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Characterization of Microbiological Water Quality and Prevalence of Waterborne Diseases in Marigat Urban Centre Baringo County, Kenya
 
 
 
 

Characterization of Microbiological Water Quality and Prevalence of Waterborne Diseases in Marigat Urban Centre Baringo County, Kenya

 
Prof. George Ogendi
 
Department of Environmental Science, Egerton University, Kenya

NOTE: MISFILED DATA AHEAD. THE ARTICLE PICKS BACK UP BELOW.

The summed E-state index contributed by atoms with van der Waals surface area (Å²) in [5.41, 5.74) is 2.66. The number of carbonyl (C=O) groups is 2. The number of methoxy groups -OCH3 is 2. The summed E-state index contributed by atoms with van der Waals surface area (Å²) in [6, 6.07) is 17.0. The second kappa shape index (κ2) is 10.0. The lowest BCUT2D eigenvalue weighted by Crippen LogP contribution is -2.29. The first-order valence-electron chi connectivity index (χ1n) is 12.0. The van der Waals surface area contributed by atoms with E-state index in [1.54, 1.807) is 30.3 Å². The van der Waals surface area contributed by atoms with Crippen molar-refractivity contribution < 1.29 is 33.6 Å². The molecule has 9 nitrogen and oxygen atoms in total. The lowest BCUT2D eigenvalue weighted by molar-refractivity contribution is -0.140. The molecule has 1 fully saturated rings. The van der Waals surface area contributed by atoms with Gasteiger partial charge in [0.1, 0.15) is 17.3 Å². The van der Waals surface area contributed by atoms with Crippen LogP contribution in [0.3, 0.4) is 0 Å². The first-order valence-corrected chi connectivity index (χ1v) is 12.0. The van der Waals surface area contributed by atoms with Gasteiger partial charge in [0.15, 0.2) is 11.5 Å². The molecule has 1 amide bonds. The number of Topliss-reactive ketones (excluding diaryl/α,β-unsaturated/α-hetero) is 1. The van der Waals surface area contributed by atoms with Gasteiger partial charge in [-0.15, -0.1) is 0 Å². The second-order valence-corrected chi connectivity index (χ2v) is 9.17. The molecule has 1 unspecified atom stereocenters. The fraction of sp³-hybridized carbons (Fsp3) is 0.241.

Access to safe water is a precondition for health and is a basic human right. It is however worth noting that approximately 20% of the global population lack access to potable water whereas over 30% lack access to basic sanitation. The situation is much worse in the arid and semi-arid lands (ASALs) in the developing countries. It is because of the foregoing water and sanitation situation that 3.4 million deaths are reported annually. An assessment of the microbiological water quality and prevalence of waterborne diseases was conducted in Marigat, a sprawling urban area in the ASALs of northern Kenya. We employed a mixed methods research design in this study: Field sampling followed by laboratory measurements, and a Cross-sectional household survey. A structured questionnaire was administered to household heads. Ten water samples were collected from the drinking water sources and at the household level (Point of Use) during the dry and wet seasons and analyzed for E. coli and TC bacteria using the MPN method. Health records of persons that sought healthcare services at various Marigat health centres were reviewed to determine prevalence of waterborne diseases. The E. coli levels in household water samples ranged from 200cfu/100ml to 2500cfu/100ml, whereas the range was 25cfu/100ml to 4575cfu/100ml for Total Coliforms. The study findings indicated that there was a significant association between level of education and covering of water storage container (P< 0.05). There was a significant interaction between the point of water sources and season in terms of E. coli and TC (P < 0.01) TC (P< 0.05) respectively. Nearly half of the respondents indicated that diarrhea and typhoid were the most prevalent waterborne diseases in children under the age of 5 years during dry season. Typhoid and cholera were more prevalent during the wet season. Findings of this study showed that the water sources in the study area are contaminated and hence unsuitable for human consumption. We recommend intensification of public health awareness campaigns on water, sanitation, and hygiene in the study area. Finally, relevant public health agencies at both county and national levels need to prioritize and invest in water and sanitation infrastructures.